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  1. L.K. Collins

    “This strikes me as an incredibly shortsighted move.”

    Dan, this statement assumes that your objectives for the company are the same as theirs.

    That’s a pretty short-sighted assumption.

  2. Adam Riglian

    Wow, that is a surprise.

    Glad to see Richard Lodge will have an expanded role, I enjoyed my time with him and bet he’ll be up to the task.

    • Dan Kennedy

      Adam, I agree that Richard is a very good guy.

  3. There’s a lot of his kind of crap going on. Media conglomerates are saving money at the expense of quality journalism. I worked with Greg when GateHouse was Community Newspaper Company; he came down from the Herald to run things. A few years before that CNC came up with the brilliant, cost-saving idea to put three strong community papers — Chelsmford Independent, Billerica Minuteman, and the Westford Eagle — under one editor. How are those papers doing now? Greg and I had our differences but I respected his work, experience, and dedication to doing things as well as possible. Bad move, GateHouse.

  4. Adam Riglian

    Interesting timing that this announcement comes at the same time that Gatehouse CEO Mike Reed’s memo about turning Gatehouse into more than just a newspaper company is published on Romenesko (

    Isn’t that precisely what Reibman was doing?

  5. Don Seiffert

    In my opinion, Greg was the last holdout of the “old” TAB, the groundbreaking weekly chain started in 1979 by Russell Pergament that brought attitude and energy to local, suburban news. By pushing reporters and editors to break the rules of “nice” and boring suburban journalism, he’s been a big part of what made the chain an award-winning paper over the last several years, first as arts editor in the 90s, then as editor-in-chief. There are a ton of good, solid journalists who still work at these papers (well, not exactly a “ton”), but it’s very sad to me (as a former editor under Greg) to see someone who helped make the TAB a nationally known and respected paper let go.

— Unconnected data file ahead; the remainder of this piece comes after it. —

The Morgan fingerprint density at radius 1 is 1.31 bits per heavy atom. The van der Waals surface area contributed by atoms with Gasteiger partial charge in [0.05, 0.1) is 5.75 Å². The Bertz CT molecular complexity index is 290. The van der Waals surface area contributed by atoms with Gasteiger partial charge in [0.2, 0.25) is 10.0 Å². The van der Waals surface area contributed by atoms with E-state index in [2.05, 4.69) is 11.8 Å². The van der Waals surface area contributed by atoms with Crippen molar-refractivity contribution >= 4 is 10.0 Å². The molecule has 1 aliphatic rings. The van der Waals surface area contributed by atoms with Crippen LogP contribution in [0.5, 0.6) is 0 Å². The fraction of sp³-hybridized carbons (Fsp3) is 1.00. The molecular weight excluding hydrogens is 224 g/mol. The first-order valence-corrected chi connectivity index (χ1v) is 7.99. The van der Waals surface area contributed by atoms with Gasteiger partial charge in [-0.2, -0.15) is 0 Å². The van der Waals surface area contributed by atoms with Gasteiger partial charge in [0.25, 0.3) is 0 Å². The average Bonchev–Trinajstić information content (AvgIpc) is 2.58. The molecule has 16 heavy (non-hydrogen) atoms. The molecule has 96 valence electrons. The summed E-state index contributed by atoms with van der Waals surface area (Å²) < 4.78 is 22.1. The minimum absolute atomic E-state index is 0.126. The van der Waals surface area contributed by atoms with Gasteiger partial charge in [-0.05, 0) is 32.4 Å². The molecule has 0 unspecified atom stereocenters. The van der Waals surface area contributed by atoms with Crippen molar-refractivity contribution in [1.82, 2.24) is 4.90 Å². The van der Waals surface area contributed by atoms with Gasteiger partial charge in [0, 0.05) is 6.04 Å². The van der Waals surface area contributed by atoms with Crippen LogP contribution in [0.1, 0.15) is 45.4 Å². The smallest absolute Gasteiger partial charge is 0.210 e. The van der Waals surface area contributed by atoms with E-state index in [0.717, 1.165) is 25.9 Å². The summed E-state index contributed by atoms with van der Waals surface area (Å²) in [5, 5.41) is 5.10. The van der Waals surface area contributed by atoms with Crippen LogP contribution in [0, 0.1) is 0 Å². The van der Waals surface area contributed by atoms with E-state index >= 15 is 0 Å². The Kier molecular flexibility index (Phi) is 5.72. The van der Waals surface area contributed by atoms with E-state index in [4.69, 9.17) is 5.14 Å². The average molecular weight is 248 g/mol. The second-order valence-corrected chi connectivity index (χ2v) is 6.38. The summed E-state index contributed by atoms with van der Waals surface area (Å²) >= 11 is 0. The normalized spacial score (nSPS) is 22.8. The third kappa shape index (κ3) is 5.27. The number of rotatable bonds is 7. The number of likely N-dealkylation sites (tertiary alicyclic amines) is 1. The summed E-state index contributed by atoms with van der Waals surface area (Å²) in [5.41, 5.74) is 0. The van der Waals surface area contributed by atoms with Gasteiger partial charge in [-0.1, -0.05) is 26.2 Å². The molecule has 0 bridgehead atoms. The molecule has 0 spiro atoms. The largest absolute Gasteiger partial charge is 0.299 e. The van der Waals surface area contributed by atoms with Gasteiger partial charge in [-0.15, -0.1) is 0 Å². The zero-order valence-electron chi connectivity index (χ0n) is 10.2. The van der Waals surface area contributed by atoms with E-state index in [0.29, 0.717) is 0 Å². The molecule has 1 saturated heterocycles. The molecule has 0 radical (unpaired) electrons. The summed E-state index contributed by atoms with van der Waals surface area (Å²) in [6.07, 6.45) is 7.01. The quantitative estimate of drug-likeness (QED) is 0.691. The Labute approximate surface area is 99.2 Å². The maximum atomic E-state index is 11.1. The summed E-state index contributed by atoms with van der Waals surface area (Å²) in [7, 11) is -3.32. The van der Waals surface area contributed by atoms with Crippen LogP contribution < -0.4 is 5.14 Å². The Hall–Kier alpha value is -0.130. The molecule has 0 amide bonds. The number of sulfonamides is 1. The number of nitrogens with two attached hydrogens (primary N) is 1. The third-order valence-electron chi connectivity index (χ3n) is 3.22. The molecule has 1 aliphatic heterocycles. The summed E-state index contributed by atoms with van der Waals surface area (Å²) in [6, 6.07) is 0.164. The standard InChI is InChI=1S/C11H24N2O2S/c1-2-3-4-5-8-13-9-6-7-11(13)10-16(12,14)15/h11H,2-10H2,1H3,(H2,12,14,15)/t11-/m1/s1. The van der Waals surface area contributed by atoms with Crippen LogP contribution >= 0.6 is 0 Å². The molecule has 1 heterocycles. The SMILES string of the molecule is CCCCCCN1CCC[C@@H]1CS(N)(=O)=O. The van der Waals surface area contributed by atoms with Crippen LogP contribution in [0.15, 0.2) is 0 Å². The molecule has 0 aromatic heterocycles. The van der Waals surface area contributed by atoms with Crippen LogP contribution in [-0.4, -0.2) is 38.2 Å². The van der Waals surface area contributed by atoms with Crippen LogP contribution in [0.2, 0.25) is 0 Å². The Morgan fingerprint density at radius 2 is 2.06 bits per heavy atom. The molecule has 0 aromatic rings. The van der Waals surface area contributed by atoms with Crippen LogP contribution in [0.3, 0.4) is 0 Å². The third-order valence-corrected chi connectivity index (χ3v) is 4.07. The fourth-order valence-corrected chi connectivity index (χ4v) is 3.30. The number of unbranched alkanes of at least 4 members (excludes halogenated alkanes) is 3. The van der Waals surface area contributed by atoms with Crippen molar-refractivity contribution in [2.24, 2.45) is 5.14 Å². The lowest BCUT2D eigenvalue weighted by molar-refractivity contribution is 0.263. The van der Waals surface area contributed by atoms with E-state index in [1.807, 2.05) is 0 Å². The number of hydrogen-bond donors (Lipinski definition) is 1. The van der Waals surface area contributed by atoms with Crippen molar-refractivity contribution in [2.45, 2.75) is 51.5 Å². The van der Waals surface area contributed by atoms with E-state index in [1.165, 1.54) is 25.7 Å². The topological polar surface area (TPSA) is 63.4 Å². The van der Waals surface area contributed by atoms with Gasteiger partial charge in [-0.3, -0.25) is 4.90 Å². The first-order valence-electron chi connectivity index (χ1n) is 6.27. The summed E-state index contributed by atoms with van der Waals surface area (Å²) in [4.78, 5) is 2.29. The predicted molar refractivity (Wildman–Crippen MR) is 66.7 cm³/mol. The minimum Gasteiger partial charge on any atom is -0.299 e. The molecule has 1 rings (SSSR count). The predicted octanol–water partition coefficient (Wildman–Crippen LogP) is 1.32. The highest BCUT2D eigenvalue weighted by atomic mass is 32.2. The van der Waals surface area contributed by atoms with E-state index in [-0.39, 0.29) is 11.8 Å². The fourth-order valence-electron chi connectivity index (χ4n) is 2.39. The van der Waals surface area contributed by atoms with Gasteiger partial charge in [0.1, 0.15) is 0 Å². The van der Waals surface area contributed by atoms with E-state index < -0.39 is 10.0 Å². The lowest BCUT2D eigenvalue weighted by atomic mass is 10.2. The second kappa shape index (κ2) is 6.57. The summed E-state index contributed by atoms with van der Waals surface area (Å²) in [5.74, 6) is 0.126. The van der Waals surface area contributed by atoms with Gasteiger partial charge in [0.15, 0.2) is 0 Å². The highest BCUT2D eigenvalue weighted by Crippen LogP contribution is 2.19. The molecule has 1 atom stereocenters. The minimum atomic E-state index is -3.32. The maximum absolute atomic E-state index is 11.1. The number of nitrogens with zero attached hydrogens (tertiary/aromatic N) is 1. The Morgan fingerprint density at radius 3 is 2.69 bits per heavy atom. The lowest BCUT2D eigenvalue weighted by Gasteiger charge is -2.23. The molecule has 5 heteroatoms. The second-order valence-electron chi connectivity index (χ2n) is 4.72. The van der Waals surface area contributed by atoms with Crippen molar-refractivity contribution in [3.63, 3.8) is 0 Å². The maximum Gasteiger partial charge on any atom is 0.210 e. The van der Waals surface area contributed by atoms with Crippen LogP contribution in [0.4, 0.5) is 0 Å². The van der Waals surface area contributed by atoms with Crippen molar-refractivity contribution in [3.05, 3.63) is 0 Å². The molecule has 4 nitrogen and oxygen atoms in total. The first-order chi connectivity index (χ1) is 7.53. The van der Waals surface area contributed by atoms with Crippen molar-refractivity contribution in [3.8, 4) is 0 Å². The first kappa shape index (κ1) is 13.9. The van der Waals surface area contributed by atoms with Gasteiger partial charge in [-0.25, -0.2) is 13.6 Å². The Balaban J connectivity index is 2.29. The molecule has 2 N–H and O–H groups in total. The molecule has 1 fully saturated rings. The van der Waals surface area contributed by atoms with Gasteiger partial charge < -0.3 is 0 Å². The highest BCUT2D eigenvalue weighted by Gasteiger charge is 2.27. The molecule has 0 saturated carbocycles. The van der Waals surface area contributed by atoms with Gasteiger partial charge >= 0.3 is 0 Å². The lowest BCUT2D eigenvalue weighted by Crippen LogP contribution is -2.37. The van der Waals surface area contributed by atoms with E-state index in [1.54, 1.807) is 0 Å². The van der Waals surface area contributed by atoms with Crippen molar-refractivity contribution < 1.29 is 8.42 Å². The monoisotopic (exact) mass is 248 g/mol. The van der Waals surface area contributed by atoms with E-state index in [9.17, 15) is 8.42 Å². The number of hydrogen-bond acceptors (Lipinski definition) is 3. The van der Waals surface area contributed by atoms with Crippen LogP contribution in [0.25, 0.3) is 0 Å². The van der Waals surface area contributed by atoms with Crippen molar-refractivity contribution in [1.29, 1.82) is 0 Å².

Richard Lodge is a good editor and genuinely nice guy. I hope he maintains some of the flash and style that made the papers what they have been in the past.

  6. Patricia Daukantas

    As someone who worked for a couple of the future GateHouse newspapers back in the 1980s, I skimmed over the memo posted on Romenesko and was thoroughly unimpressed. For example, the memo mentioned “Advertising Managers” and “Publishers,” but what about the EDITORS? Or are the editors now called “Publishers” in this wacky world?

    “Promote the synergies between properties”? Puh-LEEZ. In the towns I covered — especially the last one, which shall remain nameless, unless you can figure it out from my name — the readers couldn’t give a rat’s patootie about the next town over. They wanted to read about THEIR town and THEIR school system. Yes, there was a common section of the paper behind the local section, but I’d often see the common section discarded in favor of the local section.

    Granted, those were different times. But still, if people want personal finance information, they’ve got LOTS of different places to go to besides their town newspaper. If there’s nothing about the town in the town newspaper, it’s going to be DOA.

  7. Hamilton Kahn

    Gatehouse’s latest ‘victims’ presided over the termination of many jobs and the downgrading of some previously decent publications. They were company guys all the way, unconcerned with the pursuit of excellence.

  8. Greg is first rate. Sorry to see this take place, both for him and for GHMNE.